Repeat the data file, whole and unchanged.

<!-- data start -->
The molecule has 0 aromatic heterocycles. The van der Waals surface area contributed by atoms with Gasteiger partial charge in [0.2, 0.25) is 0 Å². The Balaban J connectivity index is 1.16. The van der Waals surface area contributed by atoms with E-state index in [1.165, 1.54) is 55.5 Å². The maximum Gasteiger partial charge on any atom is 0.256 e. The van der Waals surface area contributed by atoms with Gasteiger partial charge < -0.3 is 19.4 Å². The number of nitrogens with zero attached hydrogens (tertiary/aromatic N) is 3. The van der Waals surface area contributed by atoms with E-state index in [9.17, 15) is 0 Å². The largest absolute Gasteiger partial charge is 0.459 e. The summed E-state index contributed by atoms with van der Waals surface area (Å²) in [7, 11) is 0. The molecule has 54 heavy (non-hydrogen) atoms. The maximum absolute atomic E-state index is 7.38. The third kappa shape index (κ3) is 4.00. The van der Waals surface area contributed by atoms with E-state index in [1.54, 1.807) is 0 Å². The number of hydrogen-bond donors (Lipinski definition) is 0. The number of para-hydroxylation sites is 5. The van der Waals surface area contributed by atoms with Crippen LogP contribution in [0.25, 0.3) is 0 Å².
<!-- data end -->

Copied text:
The molecule has 0 aromatic heterocycles. The van der Waals surface area contributed by atoms with Gasteiger partial charge in [0.2, 0.25) is 0 Å². The Balaban J connectivity index is 1.16. The van der Waals surface area contributed by atoms with E-state index in [1.165, 1.54) is 55.5 Å². The maximum Gasteiger partial charge on any atom is 0.256 e. The van der Waals surface area contributed by atoms with Gasteiger partial charge < -0.3 is 19.4 Å². The number of nitrogens with zero attached hydrogens (tertiary/aromatic N) is 3. The van der Waals surface area contributed by atoms with E-state index in [9.17, 15) is 0 Å². The largest absolute Gasteiger partial charge is 0.459 e. The summed E-state index contributed by atoms with van der Waals surface area (Å²) in [7, 11) is 0. The molecule has 54 heavy (non-hydrogen) atoms. The maximum absolute atomic E-state index is 7.38. The third kappa shape index (κ3) is 4.00. The van der Waals surface area contributed by atoms with E-state index in [1.54, 1.807) is 0 Å². The number of hydrogen-bond donors (Lipinski definition) is 0. The number of para-hydroxylation sites is 5. The van der Waals surface area contributed by atoms with Crippen LogP contribution in [0.25, 0.3) is 0 Å².